If you’ve follow American (and to a lesser degree, European) media for the past year or so, you’ve probably seen passionate critiques of everything from blockbuster movies to news coverage as ‘problematic’ or ‘oppressive’, and equally impassioned critiques of ‘PC culture’ and ‘SJWs’ ruining free expression and creativity, from all over the political spectrum. Unfortunately, for all the Capital-D-Discourse flying around over how important social issues are depicted in fiction and non-fictional media, there isn’t a lot of talk about what this all means to you, the person who:
- will inevitably create or do problematic things, by dint of being human;
- will inevitably love at least one piece of fiction, reporting, or the like which is deemed highly offensive by others;
- will inevitably be on the other side of the table and be offended by a joke/movie/news story/whatever.
I’m writing about problematic fiction/art in this post, simply because the bog is focused on the intersection of speculative fiction and real life.
First of all, all art and fiction is problematic, because it was created by people. All of us have a truckload of biases, blind spots, and unquestioned assumptions about how the world works. This isn’t to say we shouldn’t work on those– it’s important to educate yourself and understand the nuances of your own perspectives– but to reassure everyone that we can’t please everyone with a piece of fiction and that your lack of ideological perfection in the eyes of every single person on Earth doesn’t make you a bad person.
The corollary, of course, is that your fave is going to be problematic from at least one point of view. It’s likely that you’ll love a book or movie or band that has at least one glaring blind spot or problem area (a quick scroll though my Spotify alone would reveal a number of incredibly catchy songs with questionable lyrics in the ‘recently played’ queue). A big part of this is understanding what makes the piece ‘problematic’ (even if you don’t agree).
The reason that fiction influences public opinion is a combination of ‘stickiness‘ (our brain is preferentially drawn to that information because it’s presented in an engaging format), and the assumption that fiction presents reality unless otherwise noted. Because of this , fiction is a vector by which human societies transmit our lessons and values. Even the most fluffy stories rely on agreement about what is ‘good’ or ‘bad’ as far as the characters’ actions and the outcome of the storyline.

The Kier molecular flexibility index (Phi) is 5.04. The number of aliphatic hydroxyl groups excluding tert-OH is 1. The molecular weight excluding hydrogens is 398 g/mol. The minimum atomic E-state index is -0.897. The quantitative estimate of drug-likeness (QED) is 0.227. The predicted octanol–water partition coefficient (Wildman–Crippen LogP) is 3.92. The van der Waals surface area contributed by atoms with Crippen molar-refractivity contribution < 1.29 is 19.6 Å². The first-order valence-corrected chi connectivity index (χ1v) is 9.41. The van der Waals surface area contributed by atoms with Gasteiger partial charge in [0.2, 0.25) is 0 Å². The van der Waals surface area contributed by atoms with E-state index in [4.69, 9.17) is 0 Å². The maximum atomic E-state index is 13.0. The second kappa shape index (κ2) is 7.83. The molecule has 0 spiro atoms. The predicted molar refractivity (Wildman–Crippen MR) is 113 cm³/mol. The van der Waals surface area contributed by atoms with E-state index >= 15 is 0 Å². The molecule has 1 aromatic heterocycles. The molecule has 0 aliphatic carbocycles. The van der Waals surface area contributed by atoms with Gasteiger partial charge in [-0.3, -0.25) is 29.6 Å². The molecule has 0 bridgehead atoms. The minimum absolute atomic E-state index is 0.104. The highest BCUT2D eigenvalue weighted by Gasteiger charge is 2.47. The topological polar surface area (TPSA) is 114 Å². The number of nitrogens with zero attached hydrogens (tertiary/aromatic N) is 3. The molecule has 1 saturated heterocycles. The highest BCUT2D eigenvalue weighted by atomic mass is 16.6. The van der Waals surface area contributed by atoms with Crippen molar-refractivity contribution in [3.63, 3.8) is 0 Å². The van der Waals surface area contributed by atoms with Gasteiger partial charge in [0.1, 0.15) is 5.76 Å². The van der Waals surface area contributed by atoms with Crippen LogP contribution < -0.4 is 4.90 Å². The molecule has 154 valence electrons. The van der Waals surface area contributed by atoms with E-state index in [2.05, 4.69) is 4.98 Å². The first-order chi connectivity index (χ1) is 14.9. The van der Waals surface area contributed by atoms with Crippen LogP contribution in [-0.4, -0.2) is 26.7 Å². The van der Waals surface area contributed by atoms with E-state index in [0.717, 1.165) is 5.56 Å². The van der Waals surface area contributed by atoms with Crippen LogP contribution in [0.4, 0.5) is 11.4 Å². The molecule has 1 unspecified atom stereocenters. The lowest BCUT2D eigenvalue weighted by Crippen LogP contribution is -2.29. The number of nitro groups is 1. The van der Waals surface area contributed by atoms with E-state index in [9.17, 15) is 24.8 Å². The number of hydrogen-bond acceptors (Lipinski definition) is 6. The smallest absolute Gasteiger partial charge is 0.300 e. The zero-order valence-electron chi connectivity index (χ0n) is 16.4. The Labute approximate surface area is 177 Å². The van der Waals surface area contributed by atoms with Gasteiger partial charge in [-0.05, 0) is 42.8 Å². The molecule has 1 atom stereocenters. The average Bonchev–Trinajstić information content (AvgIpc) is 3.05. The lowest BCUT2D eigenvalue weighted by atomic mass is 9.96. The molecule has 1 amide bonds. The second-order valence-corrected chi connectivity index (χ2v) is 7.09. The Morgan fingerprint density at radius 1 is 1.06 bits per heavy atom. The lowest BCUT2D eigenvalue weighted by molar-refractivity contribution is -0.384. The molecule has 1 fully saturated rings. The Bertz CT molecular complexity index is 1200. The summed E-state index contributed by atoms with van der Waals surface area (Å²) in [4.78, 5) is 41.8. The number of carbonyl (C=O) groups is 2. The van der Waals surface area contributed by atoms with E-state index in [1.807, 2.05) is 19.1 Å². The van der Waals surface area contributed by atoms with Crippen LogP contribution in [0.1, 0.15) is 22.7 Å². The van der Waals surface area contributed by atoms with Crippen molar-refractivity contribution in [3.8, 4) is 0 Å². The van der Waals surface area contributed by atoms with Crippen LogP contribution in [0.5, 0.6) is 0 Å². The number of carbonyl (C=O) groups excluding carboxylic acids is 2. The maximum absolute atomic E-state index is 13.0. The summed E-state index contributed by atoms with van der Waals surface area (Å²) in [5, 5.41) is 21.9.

By pointing out the break from reality and critiquing it, we’ve disrupted the process of quietly, subconsciously absorbing the information or trope as ‘truthy‘. We’re also making a conscious decision to enjoy something for it’s merits– it’s escapism, it has gorgeous and accurate costumes, it has a character or theme we identify with, and so on– while understanding that we should reject or question some aspects of its message.
That said, I think there is sometimes a line whereby a work becomes too problematic to support (especially in a situation where consuming the work directly enriches the creators). It could be that an important plot element or assumption is so toxic that it pervades and overpowers the good qualities of the rest of the story; it could be that the work profits off the suffering of a marginalized group without returning any benefit to the group in question. Or worst of all, the story is openly pushing a horrifying idea.
Where is that line? Honestly, it’s up to you to consider the work, it’s context, and what you get out of it. (Contrary to what some corners of the internet seem to believe, there’s no Board Of Objective PC-ness). That line is going to be specific to all of us, though it’s also good to listen to the dissenting opinions of others. We’re all problematic humans muddling through this together, and can’t let the quest for ideological perfection keep us from creating or enjoying the fruits of others’ creativity.